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Then, as in death thy sinking eyes shall roll,
I'll catch the quivering spirit of thy soul,
Draw its quick flame, rekindled as we part;
Drink thy fond love, and store it in the heart!
Thus the last relic of affection take,
And here inclose it, for thy charming sake;
Far-far from me, to Pluto's spectred coast,
Belov'd Adonis ! flies thy gentle ghost!
Wretch that I am, to breathe immortal breath,
That cannot join thee in the realms of death!
Queen of the shades, whom fate hath given to share
Whatever blooms on earth, or good or fair;
Far happier thou, take all my soul adores!
He comes, bless'd queen, he hastens to thy shores!
Alas! while here my fruitless sorrows stream,
Love, golden love, is vanish'd as a dream:
Their wanton charms no more my Cupids own;
They droop, and perish'd is my virgin zone.
Why, form'd so fair, with every softer grace,
Why, sweet Adonis, urge the savage chase?'
Thus Venus griev'd: and—' Ah! thy joys are o'er-
Her Cupids sob’d—' Adonis is no more.'
Wide as her lover's torrent-blood appears,
So copious flow'd the fountain of her tears!
The rose starts blushing from the sanguine dyes,
And from her tears anemonies arise.
'Perish'd Adonis! my full sorrows sigh! Perish'd' the Loves-the weeping Loves reply! But cease to sigh unpitied to the groves The hapless story of thy vanish'd loves! His velvet couch survey-nor longer weepSee his fair limbs, and mark his beauteous sleep! Come, let the bridal vest those limbs infold, And pillow his reposing head in gold!
Though fix'd in death its pallid features frown,
That visage with the flowery chaplet crown!
Alas! no flowerets boast their glowing pride :
With him their fragrance, and their colour, died!
Shade him with myrtles-pour the rich perfumes-
No-perish every sweet!-no more Adonis blooms!
His pale corse cover'd with a purple vest,
Behold he lies! and lo! the Loves distress'd
Shear their bright locks, in agony of woe,
And spurn the useless dart, and break the bow!
Some quick unbind his buskin❜d leg, and bring
In golden urns pure water from the spring;
While others gently bathe the bleeding wound,
Or with light pinions fan him, fluttering round.
See Hymen quench his torch, in wild despair,
And scatter the connubial wreath in air!
For nuptial songs, the dirge funereal sighs,
While Hymen sorrows, and Adonis dies!
The Graces mourn their sweet Adonis slain;
And louder ev'n than thou, Dione, plain !
Hark, from the Nine elegiac accents fall,
(Each plaintive cadence murmuring, to recal
Their favourite bard) solicitous to save-
Ah! can he hear? or cross the' irremeable wave?
Yet, Venus, cease: thy tears awhile forego-
Reserve thy sorrows for the year of woe!
CUPID AND THE FOWLER.
ONCE a youth, as he fowl'd in the midst of a grove,
On the branch of a box-tree saw fugitive Love:
In triumph he leap'd; and, in hopes of a prize,
(For he thought it a bird of a wonderful size)
Selected and join'd his best twigs for a snare;
Then mark'd Cupid hopping, now here, and now
Impatient, at length, at so vain a delay,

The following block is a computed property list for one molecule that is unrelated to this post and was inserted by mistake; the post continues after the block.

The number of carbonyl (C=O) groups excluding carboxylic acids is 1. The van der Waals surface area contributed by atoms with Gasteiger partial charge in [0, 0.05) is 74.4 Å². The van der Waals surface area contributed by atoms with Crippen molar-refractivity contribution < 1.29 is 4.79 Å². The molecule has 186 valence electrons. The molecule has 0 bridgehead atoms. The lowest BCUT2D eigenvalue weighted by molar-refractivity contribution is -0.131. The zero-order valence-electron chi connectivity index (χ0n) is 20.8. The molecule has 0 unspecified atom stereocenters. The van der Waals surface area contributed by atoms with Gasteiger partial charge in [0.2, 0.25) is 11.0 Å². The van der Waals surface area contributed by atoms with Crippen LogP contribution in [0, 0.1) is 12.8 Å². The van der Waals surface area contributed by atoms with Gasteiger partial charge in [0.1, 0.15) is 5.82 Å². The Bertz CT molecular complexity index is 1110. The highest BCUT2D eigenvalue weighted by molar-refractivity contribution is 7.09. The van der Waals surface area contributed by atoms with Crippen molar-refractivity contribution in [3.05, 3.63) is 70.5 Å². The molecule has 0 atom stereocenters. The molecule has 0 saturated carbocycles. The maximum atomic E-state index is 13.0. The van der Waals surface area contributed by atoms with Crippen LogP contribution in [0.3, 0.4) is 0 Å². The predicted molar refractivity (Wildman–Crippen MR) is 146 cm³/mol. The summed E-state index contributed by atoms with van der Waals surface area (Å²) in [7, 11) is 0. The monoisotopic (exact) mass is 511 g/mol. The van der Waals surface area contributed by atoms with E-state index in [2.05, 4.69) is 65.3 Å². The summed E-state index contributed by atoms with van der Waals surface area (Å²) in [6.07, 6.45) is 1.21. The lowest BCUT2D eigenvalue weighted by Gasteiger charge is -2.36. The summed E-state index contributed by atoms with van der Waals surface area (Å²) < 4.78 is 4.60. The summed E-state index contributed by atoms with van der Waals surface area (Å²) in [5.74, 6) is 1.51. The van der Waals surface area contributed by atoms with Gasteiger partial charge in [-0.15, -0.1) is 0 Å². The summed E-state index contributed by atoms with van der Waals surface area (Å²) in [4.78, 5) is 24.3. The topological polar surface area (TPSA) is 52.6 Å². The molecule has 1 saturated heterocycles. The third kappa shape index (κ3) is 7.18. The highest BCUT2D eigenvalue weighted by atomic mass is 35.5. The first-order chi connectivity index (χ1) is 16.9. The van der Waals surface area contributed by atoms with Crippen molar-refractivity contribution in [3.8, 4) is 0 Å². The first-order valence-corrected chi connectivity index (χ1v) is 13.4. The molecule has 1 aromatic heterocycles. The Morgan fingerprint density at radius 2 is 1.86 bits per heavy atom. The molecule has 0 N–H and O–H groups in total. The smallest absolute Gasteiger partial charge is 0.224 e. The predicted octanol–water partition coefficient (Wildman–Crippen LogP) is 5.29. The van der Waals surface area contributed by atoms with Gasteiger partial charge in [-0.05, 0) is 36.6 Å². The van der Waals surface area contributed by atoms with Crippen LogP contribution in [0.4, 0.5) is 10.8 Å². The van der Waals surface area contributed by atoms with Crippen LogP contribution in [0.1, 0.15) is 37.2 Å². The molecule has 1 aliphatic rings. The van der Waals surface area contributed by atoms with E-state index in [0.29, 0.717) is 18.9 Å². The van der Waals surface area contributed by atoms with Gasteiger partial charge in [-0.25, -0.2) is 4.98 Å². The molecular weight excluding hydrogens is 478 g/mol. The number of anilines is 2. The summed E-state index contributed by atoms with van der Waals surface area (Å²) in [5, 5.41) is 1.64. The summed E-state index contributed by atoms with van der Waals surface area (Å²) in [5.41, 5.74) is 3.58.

He flung all his twigs, in a passion, away;
And, eager his marvellous tale to impart,
Ran up to the man who had taught him his art:
And while the old rustic stood holding the plough,
Pointed out the strange bird that had perch'd on a
The countryman, shaking his head, with a smile,
Said archly: 'Ah, try not with twigs to beguile
Such dangerous game-O avoid it, my boy!
'Tis a fell bird of prey, and but form'd to destroy.
Thrice happy, if never you catch him!—then shun
A frolic, whose end will have nothing of fun!
For, believe me, erelong, when to manhood you rise,
Though now, simple youth, as you follow he flies;
His pinions around you he'll suddenly spread,
And familiarly flutter, and perch on your head.'
THE TEACHER TAUGHT.
WHILE yet asleep, ere dawning day,
Sooth'd by delightful dreams I lay,
Beside me Venus seem'd to stand,
Young Cupid in her lily hand-
(Meek on the ground bis eyes were cast)
When, whispering thus, away she pass'd:
To you my little son I bring:
Dear shepherd, teach the boy to sing.'
I, simple swain, and void of thought,
Full many an ancient ditty taught,
That, all in rustic numbers, tell
How Hermes form'd the vocal shell
How Pallas first compos'd the flute;
And how, the shepherd's lip to suit,
Pan join'd his reeds; and, fraught with fire,
How sweet Apollo strung the lyre.
But he, regardless of the strain,
Soon render'd every lesson vain ;
While, singing lighter lays of love,
'How Venus had the power to move
Both gods and men with subtle art,'
The urchin stole into my heart.
Then I, my rustic ditties o'er,
Remember'd what I taught, no more;
But (simple swain and void of thought,)
Learnt the light love-songs Cupid taught.
THE POWER OF LOVE.
THE Muses, hot afraid of Love,
Where'er he treads, delighted rove.
If some rude swain who never knew
The charms of Love their steps pursue,
Their lessons they refuse to teach,
And fly beyond the rustic's reach!
But if a melting shepherd sigh,
And all in love-sick ditties die ;
Their kindred chorus gathering round
Lend music to each soften'd sound!
My numbers, as I tune the shell,
Can witness, 'tis a truth I tell.
For, if I sing some son of earth,
Or being of immortal birth,
The weak notes falter on my tongue,
Nor flow such lays as erst I sung:
But if I warble Love again,
How sweetly glides my wonted strain!